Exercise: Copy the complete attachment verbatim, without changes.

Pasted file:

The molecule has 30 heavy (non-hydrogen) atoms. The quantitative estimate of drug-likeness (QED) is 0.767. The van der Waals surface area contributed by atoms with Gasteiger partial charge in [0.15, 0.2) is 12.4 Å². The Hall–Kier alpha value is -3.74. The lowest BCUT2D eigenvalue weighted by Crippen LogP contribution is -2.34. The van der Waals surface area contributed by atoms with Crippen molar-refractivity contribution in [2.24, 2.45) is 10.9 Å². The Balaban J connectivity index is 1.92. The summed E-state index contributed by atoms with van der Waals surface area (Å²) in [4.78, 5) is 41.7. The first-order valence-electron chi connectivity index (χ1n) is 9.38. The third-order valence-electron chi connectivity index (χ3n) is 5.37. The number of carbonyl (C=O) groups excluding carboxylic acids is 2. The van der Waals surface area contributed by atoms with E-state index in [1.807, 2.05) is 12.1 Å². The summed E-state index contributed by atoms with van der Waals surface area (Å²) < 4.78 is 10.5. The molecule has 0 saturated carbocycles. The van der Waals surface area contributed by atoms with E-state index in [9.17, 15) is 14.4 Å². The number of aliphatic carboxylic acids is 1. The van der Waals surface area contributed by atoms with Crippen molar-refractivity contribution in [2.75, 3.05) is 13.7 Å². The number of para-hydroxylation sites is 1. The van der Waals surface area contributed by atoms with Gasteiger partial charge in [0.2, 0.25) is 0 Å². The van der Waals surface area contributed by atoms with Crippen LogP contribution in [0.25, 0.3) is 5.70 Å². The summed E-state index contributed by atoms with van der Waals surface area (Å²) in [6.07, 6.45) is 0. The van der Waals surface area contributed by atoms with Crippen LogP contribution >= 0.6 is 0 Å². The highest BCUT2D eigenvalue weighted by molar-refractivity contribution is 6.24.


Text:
The molecule has 30 heavy (non-hydrogen) atoms. The quantitative estimate of drug-likeness (QED) is 0.767. The van der Waals surface area contributed by atoms with Gasteiger partial charge in [0.15, 0.2) is 12.4 Å². The Hall–Kier alpha value is -3.74. The lowest BCUT2D eigenvalue weighted by Crippen LogP contribution is -2.34. The van der Waals surface area contributed by atoms with Crippen molar-refractivity contribution in [2.24, 2.45) is 10.9 Å². The Balaban J connectivity index is 1.92. The summed E-state index contributed by atoms with van der Waals surface area (Å²) in [4.78, 5) is 41.7. The first-order valence-electron chi connectivity index (χ1n) is 9.38. The third-order valence-electron chi connectivity index (χ3n) is 5.37. The number of carbonyl (C=O) groups excluding carboxylic acids is 2. The van der Waals surface area contributed by atoms with E-state index in [1.807, 2.05) is 12.1 Å². The summed E-state index contributed by atoms with van der Waals surface area (Å²) < 4.78 is 10.5. The molecule has 0 saturated carbocycles. The van der Waals surface area contributed by atoms with E-state index in [9.17, 15) is 14.4 Å². The number of aliphatic carboxylic acids is 1. The van der Waals surface area contributed by atoms with Crippen molar-refractivity contribution in [2.75, 3.05) is 13.7 Å². The number of para-hydroxylation sites is 1. The van der Waals surface area contributed by atoms with Gasteiger partial charge in [0.2, 0.25) is 0 Å². The van der Waals surface area contributed by atoms with Crippen LogP contribution in [0.25, 0.3) is 5.70 Å². The summed E-state index contributed by atoms with van der Waals surface area (Å²) in [6.07, 6.45) is 0. The van der Waals surface area contributed by atoms with Crippen LogP contribution >= 0.6 is 0 Å². The highest BCUT2D eigenvalue weighted by molar-refractivity contribution is 6.24.